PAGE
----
Has your cat ever had the zoomies? Your cat suddenly starts running around like crazy, as fast as she can, doing laps around the room while jumping over the couches or up and down the stairs. It is very funny and entertaining to watch, but at the same time you’re almost scared she’s going to run into something and hurt herself. But she also seems to be having an awesome time. Is it harmless fun or something to worry about?
This behaviour is called the zoomies, and most cats get them at some time in their life. Cat zoomies, also known as Frenetic Random Activity Periods or FRAPs, are a normal and fun activity for cats, although it might drive you a bit crazy if they happen at 2am in the morning.
When does it happen?
Zoomies or ‘frapping’ usually seems to happen out of nowhere. Sometimes it seems like your cat has ‘seen’ something invisible and starts running, or your cat may be in a playful mood and it can escalate from play. Cats also practise their stalking, hunting and chasing behaviour and this can lead to zoomies. There can be many reasons for the onset. Running is fun after all! Kittens and young cats are more prone to get them, as they are full of energy and this can be one way of burning some of that excess energy. But sometimes even older cats can get them. Cats sleep most of the day when we’re at work, so when we come home they are awake and full of pent-up energy.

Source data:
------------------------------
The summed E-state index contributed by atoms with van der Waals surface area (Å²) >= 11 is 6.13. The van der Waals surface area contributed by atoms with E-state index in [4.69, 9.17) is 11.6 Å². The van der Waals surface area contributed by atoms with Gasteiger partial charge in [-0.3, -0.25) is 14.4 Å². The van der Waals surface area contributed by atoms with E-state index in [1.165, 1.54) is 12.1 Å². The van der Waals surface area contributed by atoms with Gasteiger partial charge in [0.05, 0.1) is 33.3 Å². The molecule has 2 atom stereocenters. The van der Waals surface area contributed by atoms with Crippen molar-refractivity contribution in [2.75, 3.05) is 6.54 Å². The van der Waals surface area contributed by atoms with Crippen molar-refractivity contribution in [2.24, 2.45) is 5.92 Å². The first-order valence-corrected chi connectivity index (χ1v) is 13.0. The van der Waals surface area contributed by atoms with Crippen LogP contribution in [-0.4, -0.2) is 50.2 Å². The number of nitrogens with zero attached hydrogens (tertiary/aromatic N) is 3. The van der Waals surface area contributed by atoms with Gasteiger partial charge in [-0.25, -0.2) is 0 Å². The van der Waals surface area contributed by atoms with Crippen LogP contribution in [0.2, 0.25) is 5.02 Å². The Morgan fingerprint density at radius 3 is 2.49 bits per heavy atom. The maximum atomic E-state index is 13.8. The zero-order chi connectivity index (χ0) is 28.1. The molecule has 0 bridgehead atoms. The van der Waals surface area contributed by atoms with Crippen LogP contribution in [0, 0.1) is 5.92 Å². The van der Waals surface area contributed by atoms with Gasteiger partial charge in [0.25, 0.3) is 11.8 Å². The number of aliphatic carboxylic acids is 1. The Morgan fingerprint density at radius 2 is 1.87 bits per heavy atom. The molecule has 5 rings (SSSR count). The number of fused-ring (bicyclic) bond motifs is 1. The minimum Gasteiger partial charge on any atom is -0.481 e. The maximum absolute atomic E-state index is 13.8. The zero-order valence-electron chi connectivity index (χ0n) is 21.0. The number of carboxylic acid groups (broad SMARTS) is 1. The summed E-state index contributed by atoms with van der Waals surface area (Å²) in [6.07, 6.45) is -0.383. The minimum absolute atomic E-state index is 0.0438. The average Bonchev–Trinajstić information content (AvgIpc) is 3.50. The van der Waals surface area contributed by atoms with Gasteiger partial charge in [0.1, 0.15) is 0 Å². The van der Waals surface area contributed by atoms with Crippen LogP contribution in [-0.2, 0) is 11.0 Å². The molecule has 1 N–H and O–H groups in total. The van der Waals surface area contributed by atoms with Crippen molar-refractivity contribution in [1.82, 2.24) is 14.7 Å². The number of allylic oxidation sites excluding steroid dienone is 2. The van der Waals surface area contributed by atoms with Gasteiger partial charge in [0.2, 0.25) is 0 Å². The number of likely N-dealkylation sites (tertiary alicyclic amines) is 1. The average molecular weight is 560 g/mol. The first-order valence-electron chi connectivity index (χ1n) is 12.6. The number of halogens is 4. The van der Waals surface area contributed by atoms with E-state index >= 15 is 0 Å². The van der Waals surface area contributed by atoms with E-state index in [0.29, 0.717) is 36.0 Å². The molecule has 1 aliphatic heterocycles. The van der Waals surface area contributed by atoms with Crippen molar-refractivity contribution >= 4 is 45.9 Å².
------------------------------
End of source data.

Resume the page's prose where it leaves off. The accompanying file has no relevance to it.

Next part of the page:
Should I be worried?
It could be as simple as your cat needing more exercise. Make time every day to play with your cat, and provide her with some enrichment toys and food puzzles. Swop out her toys regularly so she doesn’t get bored with the same toys.
There are some medical reasons your cat may start displaying this behaviour. If your older or usually lazy cat suddenly becomes abnormally active, restless or behaves oddly, your vet can test for any underlying health problems, such as feline hyperthyroidism (overactive thyroid).
Older cats suffering from cognitive dysfunction syndrome or dementia may also start running around uncharacteristically. Cats who experience physical changes, like loss of sight or hearing, can also start zooming around, and if it is odd behaviour for your cat a vet visit is recommended.
Behavioural issues may be anxiety- or stress-related, where your cat can become hyper-sensitive to stimuli in her environment and react by zooming around. Even flea or insect bites might drive her to run to get rid of the irritation or severe itching, so check her fur for these nasty parasites.
If your cat displays any sudden change in behaviour, it is a good idea to take her to your veterinarian to rule out any medical issues. If the behaviour seems distressing to your cat in any way, and there is no medical explanation, consult a qualified cat behaviourist for help.
What to do
Have fun watching your cat release some pent-up energy! If this is happening at night and disturbing your sleep, play with her regularly during the day and early evening, and feed her close to bedtime.